Salmonella Enteritidis Infection
What is salmonella enteritidis infection?
Egg-associated salmonellosis is an important public health problem in the
United States and several European countries. A bacterium, Salmonella
enteritidis, can be inside perfectly normal-appearing eggs, and if the eggs are
eaten raw or undercooked, the bacterium can cause illness. During the 1980s,
illness related to contaminated eggs occurred most frequently in the
northeastern United States, but now illness caused by S. enteritidis is
increasing in other parts of the country as well. Consumers should be aware of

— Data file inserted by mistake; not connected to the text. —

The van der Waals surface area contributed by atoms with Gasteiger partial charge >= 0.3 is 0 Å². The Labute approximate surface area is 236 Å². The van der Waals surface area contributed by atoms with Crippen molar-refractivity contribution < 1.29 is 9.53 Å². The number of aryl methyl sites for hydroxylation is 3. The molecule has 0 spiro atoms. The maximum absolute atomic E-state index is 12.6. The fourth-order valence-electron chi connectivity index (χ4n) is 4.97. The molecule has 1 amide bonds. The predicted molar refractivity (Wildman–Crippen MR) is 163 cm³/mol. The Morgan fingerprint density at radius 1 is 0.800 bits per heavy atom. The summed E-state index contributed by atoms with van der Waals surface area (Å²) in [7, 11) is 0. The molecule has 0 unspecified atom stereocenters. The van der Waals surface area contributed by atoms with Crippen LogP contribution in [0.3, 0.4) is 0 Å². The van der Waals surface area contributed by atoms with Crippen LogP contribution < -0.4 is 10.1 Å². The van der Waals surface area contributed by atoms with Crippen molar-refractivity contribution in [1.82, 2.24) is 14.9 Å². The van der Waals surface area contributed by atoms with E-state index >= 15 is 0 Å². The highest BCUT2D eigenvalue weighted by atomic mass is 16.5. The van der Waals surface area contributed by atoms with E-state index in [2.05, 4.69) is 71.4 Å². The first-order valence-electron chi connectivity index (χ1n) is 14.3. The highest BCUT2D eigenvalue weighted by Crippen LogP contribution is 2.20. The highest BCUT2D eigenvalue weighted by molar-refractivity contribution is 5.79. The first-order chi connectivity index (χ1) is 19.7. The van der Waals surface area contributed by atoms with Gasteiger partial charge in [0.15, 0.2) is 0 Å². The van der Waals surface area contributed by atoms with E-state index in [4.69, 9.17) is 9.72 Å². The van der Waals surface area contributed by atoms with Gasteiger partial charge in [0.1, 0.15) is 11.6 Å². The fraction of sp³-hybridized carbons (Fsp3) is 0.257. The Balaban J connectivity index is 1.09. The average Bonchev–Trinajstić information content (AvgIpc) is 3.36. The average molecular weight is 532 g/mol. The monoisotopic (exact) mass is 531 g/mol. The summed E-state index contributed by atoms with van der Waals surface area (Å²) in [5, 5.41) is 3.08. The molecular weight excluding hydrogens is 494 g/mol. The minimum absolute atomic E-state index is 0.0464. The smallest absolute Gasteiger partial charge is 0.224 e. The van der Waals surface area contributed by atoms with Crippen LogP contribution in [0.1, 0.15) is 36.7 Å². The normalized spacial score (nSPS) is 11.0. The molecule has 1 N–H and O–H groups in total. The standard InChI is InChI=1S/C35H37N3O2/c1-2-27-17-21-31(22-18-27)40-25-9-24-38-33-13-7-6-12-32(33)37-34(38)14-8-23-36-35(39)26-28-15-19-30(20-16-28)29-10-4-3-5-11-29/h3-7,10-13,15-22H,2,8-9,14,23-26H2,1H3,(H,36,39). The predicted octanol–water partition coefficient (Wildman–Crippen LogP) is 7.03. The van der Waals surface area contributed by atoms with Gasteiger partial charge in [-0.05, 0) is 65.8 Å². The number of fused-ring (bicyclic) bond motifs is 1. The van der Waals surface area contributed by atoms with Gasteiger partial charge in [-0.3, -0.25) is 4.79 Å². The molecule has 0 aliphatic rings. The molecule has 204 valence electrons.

the disease and learn how to minimize the chances of becoming ill.
A person infected with the Salmonella enteritidis bacterium usually has
fever, abdominal cramps, and diarrhea beginning 12 to 72 hours after consuming a
contaminated food or beverage. The illness usually lasts 4 to 7 days, and most
persons recover without antibiotic treatment. However, the diarrhea can be
severe, and the person may be ill enough to require hospitalization.
The elderly, infants, and those with impaired immune systems may have a more
severe illness. In these patients, the infection may spread from the intestines
to the blood stream, and then to other body sites and can cause death unless the
person is treated promptly with antibiotics.